The “Nigerian Scam”
These days I find myself, and I suspect that I am not alone, on the receiving end of a deluge of emails from a variety of individuals; purporting to be deposed presidents, royalty and businessmen residing in various parts of Africa (more often than not Nigeria).
The content of these letters (colloquially known as the “Nigerian Scam”) follows a familiar format:
Your name has been recommended by a reputable source.
They have a large sum of money, usually exceeding $20M, which they wish to export from their country.
They would like an “honest” person to conduct business with.
They require temporary use of a bank account to facilitate that transfer.
They offer a high percentage in return for this facility, usually 20% of the capital sum involved.
All they need are the details of your bank account, phone number and a few other personal pieces of information.
Contact details are provided, where a “real” person will interact with you.
In case you have not realised it, this is a scam. The perpetrators having duped the greedy and stupid into revealing details of their bank account etc, then empty it; and disappear with the proceedings.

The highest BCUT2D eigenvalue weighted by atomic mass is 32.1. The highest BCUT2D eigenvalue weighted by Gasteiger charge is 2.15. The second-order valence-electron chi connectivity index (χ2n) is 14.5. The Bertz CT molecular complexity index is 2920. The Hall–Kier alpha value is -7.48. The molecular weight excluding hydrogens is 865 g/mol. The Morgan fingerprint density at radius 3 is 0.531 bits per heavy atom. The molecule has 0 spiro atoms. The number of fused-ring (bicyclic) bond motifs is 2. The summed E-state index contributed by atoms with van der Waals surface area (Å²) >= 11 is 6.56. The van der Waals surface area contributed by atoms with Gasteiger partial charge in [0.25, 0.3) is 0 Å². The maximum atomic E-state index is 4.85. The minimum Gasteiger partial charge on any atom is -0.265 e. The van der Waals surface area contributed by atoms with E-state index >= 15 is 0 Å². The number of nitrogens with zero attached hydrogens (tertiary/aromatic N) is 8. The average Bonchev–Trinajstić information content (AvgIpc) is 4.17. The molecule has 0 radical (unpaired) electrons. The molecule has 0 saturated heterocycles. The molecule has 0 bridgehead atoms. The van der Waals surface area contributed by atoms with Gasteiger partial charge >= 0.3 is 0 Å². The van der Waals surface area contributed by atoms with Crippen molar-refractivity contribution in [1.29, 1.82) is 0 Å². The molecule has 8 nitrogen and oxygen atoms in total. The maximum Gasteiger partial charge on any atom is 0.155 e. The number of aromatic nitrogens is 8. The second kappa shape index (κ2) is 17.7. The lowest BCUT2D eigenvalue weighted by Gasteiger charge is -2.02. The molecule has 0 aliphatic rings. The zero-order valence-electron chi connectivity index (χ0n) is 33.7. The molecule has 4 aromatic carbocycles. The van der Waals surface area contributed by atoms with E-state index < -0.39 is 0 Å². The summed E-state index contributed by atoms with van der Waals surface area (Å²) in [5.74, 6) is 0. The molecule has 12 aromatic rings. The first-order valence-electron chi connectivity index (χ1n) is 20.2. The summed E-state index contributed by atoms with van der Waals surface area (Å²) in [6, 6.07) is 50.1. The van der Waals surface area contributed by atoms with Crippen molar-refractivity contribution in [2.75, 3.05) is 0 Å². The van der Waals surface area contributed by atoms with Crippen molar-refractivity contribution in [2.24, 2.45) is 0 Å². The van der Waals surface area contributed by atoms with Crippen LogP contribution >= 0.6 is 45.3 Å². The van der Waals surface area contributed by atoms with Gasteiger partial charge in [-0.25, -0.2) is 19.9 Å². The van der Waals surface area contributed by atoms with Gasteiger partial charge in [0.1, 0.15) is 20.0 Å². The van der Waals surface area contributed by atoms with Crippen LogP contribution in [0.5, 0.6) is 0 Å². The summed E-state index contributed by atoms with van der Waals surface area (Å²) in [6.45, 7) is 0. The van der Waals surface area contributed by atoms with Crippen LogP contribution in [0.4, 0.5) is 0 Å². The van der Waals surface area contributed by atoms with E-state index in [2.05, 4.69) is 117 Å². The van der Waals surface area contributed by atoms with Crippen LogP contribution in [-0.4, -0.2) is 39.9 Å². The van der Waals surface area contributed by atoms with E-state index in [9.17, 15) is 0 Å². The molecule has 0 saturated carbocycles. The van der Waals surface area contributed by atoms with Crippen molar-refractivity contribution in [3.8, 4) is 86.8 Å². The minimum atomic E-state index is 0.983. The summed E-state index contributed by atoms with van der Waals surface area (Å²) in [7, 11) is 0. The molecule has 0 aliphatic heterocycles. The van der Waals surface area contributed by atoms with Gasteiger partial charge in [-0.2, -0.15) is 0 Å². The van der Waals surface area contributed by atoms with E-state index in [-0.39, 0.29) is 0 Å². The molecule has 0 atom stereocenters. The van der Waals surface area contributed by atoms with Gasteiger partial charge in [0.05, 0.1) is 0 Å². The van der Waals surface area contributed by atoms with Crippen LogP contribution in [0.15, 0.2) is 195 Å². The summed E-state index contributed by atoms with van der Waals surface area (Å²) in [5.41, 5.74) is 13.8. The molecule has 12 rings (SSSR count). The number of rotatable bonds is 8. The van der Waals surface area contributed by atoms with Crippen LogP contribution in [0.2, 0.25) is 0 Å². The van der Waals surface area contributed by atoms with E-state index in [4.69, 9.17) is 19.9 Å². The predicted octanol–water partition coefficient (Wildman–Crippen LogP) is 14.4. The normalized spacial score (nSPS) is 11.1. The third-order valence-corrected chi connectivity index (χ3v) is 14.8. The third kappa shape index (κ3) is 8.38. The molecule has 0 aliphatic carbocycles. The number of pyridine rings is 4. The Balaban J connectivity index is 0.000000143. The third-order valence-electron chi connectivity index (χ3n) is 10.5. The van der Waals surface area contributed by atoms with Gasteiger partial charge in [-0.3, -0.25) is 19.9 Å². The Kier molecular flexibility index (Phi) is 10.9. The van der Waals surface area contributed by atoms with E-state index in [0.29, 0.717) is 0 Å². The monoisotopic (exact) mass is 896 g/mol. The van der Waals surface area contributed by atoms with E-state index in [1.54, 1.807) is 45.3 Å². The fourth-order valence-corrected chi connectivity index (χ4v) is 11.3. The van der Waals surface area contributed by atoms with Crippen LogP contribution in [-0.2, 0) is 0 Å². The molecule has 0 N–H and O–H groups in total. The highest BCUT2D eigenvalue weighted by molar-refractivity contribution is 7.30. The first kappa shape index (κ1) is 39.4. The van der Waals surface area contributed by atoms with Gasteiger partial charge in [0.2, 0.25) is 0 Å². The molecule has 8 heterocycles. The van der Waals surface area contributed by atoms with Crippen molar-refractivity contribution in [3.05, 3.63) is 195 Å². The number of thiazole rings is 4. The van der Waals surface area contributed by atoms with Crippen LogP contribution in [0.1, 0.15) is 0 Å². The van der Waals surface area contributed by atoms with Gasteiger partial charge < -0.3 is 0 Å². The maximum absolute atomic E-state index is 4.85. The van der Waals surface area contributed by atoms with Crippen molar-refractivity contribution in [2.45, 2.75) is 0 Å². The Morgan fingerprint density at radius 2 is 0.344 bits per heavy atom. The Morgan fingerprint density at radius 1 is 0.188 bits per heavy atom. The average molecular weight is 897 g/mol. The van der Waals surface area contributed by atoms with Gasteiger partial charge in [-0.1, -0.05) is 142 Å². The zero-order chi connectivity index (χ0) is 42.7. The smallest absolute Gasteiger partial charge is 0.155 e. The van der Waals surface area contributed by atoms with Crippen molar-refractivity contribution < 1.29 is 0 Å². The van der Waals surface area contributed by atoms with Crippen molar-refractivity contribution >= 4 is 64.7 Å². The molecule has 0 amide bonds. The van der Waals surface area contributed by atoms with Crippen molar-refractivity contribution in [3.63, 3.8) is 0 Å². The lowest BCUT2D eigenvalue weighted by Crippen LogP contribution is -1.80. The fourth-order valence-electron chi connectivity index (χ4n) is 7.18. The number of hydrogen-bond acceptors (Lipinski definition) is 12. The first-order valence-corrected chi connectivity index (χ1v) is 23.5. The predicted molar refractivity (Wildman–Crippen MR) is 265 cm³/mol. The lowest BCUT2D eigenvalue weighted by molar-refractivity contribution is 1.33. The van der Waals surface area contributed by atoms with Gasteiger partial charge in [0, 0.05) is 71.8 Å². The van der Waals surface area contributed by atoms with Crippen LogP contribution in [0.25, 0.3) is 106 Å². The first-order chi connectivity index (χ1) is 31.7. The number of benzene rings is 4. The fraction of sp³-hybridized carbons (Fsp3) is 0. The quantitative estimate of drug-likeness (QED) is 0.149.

Now, you would think that this was so obviously a scam; that no one would be taken in by it. However, regrettably this is not so; in my experience of fraud investigation you should never underestimate the stupidity, arrogance and greed of your fellow human beings.
The scammers manage to con, a not insignificant percentage of, the stupid and greedy out of some quite sizeable amounts of money. Indeed, such is the success (a testament to the “human condition”), that the number of these letters is on the increase. I find that I now receive more of these emails, than those offering penis enlargement and the more bizarre forms of sexual gratification.
The people who perpetrate this crime are, to use a technical term, scum. The criminal enforcement agencies around the world are doing their best to track them down, but as long as there are stupid and greedy people prepared to open up their bank accounts to these “Hucksters”; there will always be some form of “Nigerian letter”.
I therefore would like to present my “Worse Than Worthless” award to the perpetrators of the “Nigerian Scam”.
I have now started to keep a log of the letters I receive from these people, which shows the variety of ludicrous stories that are used to extract money from the greedy and stupid. The log can be accessed on the Stupid Punts section of my site.
I have edited out the email and phone contact details of the senders of these letters, to protect the stupid.
I would take this opportunity to remind all of you, that before taking any financial investment decision; you should consult a reputable independent financial adviser and lawyer.
Remember if it sounds too good to be true, then it is!